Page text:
If These Wings Could Fly, Kyrie McCauley (Katherine Tegen Books 978-0-06-288502-9, $17.99, 400pp, hc) March 2020.
Kyrie McCauley’s intense, realistic, and sometimes shocking If These Wings Could Fly has only the most subtle of paranormal touches. It is a haunted house story where the haunting is designed to keep secrets and foster lies rather strike terror through overt acts. But this story of one family’s unraveling in the face of domestic violence doesn’t need monsters to come out of the walls – the beast they have to deal with is terrifying enough in the kitchen, eating breakfast, getting ready for his next explosion.
High school senior Leighton is planning to graduate and get out of the house, but first she has to figure out how to get her little sisters and her mother away from her increasingly violent father. Her mother, who has loved her father since they were teenagers, is incapable of breaking away from him. She forgives every act while expending enormous energy trying to stave off the next explosion. Leighton has had it – all three of the siblings have had it – but she can’t save everyone on her own and trying to do that is tearing her apart.
On top of keeping the family situation a secret, Leighton finds herself increasingly transfixed by the flocks of crows that are settling around her small Pennsylvania town. The crows, including one that appears to have befriended her and her sisters, soon dominate town conversation as more and more of them fill the trees, rooftops, and every other conceivable structure. A hunt is scheduled, which barely puts a dent into the assembly. Then Leighton begins to suspect that her “pet” crow might actually be someone who once knew and loved her family very much.
The family tension coupled with the mysterious crow appearances would be plenty for a novel, but McCauley also layers on the strange conditions in the house, where damaged walls and broken picture frames quickly repair themselves, protecting her father from garnering too much notice. There is never any evidence of the chaos he brings down on his family and, when faced with considering the worst about a town’s favorite son and former football hero, everyone finds it so much easier to just look the other way. Leighton slowly comes to suspect that the house is part of a legacy of family violence, a critical partner in what drives her father to anger just as it drove his own father years before.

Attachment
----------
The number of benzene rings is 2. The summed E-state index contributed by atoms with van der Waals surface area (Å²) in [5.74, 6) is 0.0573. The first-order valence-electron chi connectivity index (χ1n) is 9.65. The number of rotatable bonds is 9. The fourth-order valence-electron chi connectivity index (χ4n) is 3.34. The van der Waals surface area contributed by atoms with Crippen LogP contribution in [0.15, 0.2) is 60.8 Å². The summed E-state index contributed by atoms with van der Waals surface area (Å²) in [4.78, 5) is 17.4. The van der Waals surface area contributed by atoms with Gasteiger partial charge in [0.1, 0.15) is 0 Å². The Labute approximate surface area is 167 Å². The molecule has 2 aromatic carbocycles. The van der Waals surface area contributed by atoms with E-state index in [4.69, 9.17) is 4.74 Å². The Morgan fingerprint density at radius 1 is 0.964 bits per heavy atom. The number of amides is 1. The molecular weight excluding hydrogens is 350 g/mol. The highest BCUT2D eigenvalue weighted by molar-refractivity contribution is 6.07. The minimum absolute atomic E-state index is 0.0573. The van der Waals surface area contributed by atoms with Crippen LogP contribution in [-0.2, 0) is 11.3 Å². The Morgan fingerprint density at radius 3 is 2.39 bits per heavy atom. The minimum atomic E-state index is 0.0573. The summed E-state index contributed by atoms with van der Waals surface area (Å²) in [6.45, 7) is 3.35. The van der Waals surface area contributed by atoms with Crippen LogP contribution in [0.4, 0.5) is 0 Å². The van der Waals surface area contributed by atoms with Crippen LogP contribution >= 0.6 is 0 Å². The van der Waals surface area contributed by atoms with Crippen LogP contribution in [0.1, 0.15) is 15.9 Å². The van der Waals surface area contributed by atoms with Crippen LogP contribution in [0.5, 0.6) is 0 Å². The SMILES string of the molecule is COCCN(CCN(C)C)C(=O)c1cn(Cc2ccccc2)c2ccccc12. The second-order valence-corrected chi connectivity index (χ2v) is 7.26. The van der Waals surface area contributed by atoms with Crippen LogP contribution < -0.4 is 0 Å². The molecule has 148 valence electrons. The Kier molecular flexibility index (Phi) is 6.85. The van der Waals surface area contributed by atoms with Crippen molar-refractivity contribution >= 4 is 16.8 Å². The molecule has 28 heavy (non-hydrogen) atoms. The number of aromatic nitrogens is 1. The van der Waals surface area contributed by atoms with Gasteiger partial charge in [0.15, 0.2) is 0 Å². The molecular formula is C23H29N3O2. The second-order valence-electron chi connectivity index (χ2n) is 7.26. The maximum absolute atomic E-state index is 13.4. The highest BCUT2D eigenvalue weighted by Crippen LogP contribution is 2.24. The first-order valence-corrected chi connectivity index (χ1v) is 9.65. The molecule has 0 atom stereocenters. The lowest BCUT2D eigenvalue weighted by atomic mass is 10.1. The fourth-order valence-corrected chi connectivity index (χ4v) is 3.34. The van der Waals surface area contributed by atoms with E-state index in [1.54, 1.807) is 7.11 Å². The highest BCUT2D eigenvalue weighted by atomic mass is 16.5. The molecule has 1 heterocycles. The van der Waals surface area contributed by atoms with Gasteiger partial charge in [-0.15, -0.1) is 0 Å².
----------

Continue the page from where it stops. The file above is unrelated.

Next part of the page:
McCauley succeeds on so many levels with If These Wings Could Fly but most especially on her gorgeous use of language. Consider this slight excerpt, which conveys menace in only a few words:
I’m not scared of the dark. I’m scared I won’t make it to morning. So I lie awake at night and I think about that crawlspace. I think about how it might be where he hides our bodies one day.
The author sneaks up on you with this novel; even though you know it’s about a family coming apart, McCauley still manages to take the reader to unexpected places on the journey and packs a lot of surprise into the smallest of statements. Leighton finds her courage, as do her sisters and her mother, and the crows, the crows, are SPECTACULAR. Finally, while If These Wings Could Fly is a searing look at what goes on behind the closed doors of an average family, it also burns on many levels and brands the reader with the kind of literary imprint they will likely not want to forget.
Colleen Mondor, Contributing Editor, is a writer, historian, and reviewer who co-owns an aircraft leasing company with her husband. She is the author of “The Map of My Dead Pilots: The Dangerous Game of Flying in Alaska” and reviews regularly for the ALA’s Booklist. Currently at work on a book about the 1932 Mt. McKinley Cosmic Ray Expedition, she and her family reside in the Pacific Northwest and Alaska. More info can be found on her website: www.colleenmondor.com.
This review and more like it in the August 2020 issue of Locus.
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